Self-Care & Support | Black Lives Matter
People's experiences of mental health differ based on their lived experiences and the MHF recommends culturally appropriate treatment and interventions for BAME* individuals which is why we're highlighting tailored support and services alongside those readily available within the University, locally, nationally and internationally.
The damaging psychological impact of constantly having to explain racism | Metro
Experiencing racism in your day-to-day life has a heavy and accumulative impact on your social, mental and emotional wellbeing.
Self-Care Tips for Black People Who Are Struggling With This Very Painful Week | Vice
If images of Black suffering have left you feeling sad and angry and overwhelmed, here are some things you might do to get a tiny bit of relief.
The Safe Place App
"The Safe Place" Is a Minority Mental Health App geared towards the Black Community.
Therapy for Black Girls Blog & Podcast
So often the stigma surrounding mental health issues and therapy prevents Black women from taking the step of seeing a therapist. This space was developed to present mental health topics in a way that feels more accessible and relevant.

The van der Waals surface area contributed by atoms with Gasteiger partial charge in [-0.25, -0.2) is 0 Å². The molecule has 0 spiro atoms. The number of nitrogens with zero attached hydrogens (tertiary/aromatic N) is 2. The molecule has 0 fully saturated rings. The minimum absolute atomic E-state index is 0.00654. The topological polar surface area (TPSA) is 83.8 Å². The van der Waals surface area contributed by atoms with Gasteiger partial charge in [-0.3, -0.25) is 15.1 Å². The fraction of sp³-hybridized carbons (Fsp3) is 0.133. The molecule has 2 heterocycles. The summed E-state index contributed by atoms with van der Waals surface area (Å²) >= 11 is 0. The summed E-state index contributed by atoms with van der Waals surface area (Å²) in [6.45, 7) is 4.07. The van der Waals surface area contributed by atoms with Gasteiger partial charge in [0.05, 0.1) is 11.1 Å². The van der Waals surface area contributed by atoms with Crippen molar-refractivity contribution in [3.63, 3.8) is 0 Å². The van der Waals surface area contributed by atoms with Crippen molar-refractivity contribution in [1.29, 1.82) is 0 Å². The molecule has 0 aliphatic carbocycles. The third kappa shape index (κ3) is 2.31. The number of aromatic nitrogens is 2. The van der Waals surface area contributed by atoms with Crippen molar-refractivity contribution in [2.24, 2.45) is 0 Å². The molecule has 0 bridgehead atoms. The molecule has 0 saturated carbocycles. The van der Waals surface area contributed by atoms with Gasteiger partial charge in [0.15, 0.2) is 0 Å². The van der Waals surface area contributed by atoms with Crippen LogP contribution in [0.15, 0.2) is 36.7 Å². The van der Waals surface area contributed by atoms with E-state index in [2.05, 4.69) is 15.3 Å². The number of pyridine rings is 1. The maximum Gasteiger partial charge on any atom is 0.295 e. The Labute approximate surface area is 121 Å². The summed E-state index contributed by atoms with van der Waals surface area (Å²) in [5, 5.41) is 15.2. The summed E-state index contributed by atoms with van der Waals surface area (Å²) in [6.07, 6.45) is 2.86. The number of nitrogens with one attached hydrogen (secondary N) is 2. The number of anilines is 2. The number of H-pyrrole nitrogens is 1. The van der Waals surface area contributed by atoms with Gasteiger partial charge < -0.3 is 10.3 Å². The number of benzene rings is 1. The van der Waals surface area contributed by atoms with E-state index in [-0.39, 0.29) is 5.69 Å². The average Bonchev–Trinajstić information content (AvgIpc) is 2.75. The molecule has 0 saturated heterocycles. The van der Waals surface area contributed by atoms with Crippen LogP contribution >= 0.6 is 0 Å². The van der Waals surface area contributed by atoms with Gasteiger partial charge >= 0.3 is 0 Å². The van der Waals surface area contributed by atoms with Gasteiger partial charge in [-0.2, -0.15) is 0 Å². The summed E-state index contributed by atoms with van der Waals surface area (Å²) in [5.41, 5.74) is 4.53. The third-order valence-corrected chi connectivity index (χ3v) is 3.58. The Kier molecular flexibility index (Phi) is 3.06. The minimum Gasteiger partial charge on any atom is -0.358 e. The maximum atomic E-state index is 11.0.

Find out more
Rest for Resistance Blogs
Rest for Resistance strives to uplift marginalized communities, those who rarely get access to adequate health care or social support. This includes Black, Indigenous, Latinx, Pacific Islander, Asian, Middle Eastern, and multiracial persons.
We also seek to create healing space for LGBTQIA+ individuals, namely trans & queer people of color, as well as other stigmatized groups such as sex workers, immigrants, persons with physical and/or mental disabilities, and those living at the intersections of all of the above.
Find out more
Black Lives Matter Resources via Justhealing Wordpress
- Practices for moving through grief | Read
- Emotional and physical safety in protests | Read
*It is important to note that BAME is a term that covers a wide range of people with a very diverse range of needs. Different ethnic groups have different experiences of mental health problems that reflect their culture and context.